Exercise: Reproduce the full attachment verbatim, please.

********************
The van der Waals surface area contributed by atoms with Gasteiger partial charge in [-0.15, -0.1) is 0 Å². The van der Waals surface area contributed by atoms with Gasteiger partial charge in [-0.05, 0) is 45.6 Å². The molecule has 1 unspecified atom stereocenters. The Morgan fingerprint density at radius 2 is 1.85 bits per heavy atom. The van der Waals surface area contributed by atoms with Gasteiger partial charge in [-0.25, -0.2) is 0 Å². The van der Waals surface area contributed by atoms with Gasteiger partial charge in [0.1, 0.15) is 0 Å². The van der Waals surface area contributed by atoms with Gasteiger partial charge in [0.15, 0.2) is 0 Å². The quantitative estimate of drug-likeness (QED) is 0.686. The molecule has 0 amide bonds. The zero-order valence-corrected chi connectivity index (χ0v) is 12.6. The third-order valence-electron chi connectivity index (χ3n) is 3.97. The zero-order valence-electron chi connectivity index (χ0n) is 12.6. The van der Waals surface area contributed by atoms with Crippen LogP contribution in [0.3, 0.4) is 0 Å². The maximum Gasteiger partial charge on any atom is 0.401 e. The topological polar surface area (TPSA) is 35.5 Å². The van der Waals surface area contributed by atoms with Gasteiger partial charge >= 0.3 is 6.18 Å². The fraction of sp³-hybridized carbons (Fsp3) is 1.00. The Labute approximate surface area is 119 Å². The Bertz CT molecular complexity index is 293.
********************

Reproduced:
The van der Waals surface area contributed by atoms with Gasteiger partial charge in [-0.15, -0.1) is 0 Å². The van der Waals surface area contributed by atoms with Gasteiger partial charge in [-0.05, 0) is 45.6 Å². The molecule has 1 unspecified atom stereocenters. The Morgan fingerprint density at radius 2 is 1.85 bits per heavy atom. The van der Waals surface area contributed by atoms with Gasteiger partial charge in [-0.25, -0.2) is 0 Å². The van der Waals surface area contributed by atoms with Gasteiger partial charge in [0.1, 0.15) is 0 Å². The van der Waals surface area contributed by atoms with Gasteiger partial charge in [0.15, 0.2) is 0 Å². The quantitative estimate of drug-likeness (QED) is 0.686. The molecule has 0 amide bonds. The zero-order valence-corrected chi connectivity index (χ0v) is 12.6. The third-order valence-electron chi connectivity index (χ3n) is 3.97. The zero-order valence-electron chi connectivity index (χ0n) is 12.6. The van der Waals surface area contributed by atoms with Crippen LogP contribution in [0.3, 0.4) is 0 Å². The maximum Gasteiger partial charge on any atom is 0.401 e. The topological polar surface area (TPSA) is 35.5 Å². The van der Waals surface area contributed by atoms with Gasteiger partial charge >= 0.3 is 6.18 Å². The fraction of sp³-hybridized carbons (Fsp3) is 1.00. The Labute approximate surface area is 119 Å². The Bertz CT molecular complexity index is 293.